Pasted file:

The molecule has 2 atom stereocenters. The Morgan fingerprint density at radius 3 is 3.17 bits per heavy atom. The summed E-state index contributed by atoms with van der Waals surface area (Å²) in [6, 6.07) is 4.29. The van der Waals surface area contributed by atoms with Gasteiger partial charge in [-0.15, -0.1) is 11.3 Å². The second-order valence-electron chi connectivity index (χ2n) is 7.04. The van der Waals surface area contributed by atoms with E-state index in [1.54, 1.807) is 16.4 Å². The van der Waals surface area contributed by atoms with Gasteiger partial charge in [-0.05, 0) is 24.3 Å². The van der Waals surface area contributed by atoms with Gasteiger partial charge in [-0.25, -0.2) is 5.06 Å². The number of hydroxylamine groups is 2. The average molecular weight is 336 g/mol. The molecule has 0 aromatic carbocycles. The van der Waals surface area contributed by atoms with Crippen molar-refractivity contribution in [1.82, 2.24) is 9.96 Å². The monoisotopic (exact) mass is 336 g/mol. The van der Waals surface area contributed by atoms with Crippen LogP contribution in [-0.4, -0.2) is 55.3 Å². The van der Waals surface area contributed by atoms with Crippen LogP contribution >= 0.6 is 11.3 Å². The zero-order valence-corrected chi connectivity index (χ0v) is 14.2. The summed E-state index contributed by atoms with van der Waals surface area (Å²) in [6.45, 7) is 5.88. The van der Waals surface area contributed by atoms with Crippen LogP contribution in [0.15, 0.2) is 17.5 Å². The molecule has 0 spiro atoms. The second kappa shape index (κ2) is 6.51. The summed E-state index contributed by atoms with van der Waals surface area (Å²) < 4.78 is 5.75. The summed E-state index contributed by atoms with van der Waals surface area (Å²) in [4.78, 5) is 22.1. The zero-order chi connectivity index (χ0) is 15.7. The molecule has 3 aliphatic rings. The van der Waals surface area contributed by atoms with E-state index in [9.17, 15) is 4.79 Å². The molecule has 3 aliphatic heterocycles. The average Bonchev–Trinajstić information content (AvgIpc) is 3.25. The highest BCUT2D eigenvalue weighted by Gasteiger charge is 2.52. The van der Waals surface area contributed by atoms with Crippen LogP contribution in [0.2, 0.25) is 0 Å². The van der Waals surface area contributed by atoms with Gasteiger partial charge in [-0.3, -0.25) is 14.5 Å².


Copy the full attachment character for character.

The molecule has 2 atom stereocenters. The Morgan fingerprint density at radius 3 is 3.17 bits per heavy atom. The summed E-state index contributed by atoms with van der Waals surface area (Å²) in [6, 6.07) is 4.29. The van der Waals surface area contributed by atoms with Gasteiger partial charge in [-0.15, -0.1) is 11.3 Å². The second-order valence-electron chi connectivity index (χ2n) is 7.04. The van der Waals surface area contributed by atoms with E-state index in [1.54, 1.807) is 16.4 Å². The van der Waals surface area contributed by atoms with Gasteiger partial charge in [-0.05, 0) is 24.3 Å². The van der Waals surface area contributed by atoms with Gasteiger partial charge in [-0.25, -0.2) is 5.06 Å². The number of hydroxylamine groups is 2. The average molecular weight is 336 g/mol. The molecule has 0 aromatic carbocycles. The van der Waals surface area contributed by atoms with Crippen molar-refractivity contribution in [1.82, 2.24) is 9.96 Å². The monoisotopic (exact) mass is 336 g/mol. The van der Waals surface area contributed by atoms with Crippen LogP contribution in [-0.4, -0.2) is 55.3 Å². The van der Waals surface area contributed by atoms with Crippen LogP contribution >= 0.6 is 11.3 Å². The zero-order valence-corrected chi connectivity index (χ0v) is 14.2. The summed E-state index contributed by atoms with van der Waals surface area (Å²) in [6.45, 7) is 5.88. The van der Waals surface area contributed by atoms with Crippen LogP contribution in [0.15, 0.2) is 17.5 Å². The molecule has 0 spiro atoms. The second kappa shape index (κ2) is 6.51. The summed E-state index contributed by atoms with van der Waals surface area (Å²) < 4.78 is 5.75. The summed E-state index contributed by atoms with van der Waals surface area (Å²) in [4.78, 5) is 22.1. The zero-order chi connectivity index (χ0) is 15.7. The molecule has 3 aliphatic rings. The van der Waals surface area contributed by atoms with E-state index in [9.17, 15) is 4.79 Å². The molecule has 3 aliphatic heterocycles. The average Bonchev–Trinajstić information content (AvgIpc) is 3.25. The highest BCUT2D eigenvalue weighted by Gasteiger charge is 2.52. The van der Waals surface area contributed by atoms with Crippen LogP contribution in [0.2, 0.25) is 0 Å². The van der Waals surface area contributed by atoms with Gasteiger partial charge in [-0.3, -0.25) is 14.5 Å².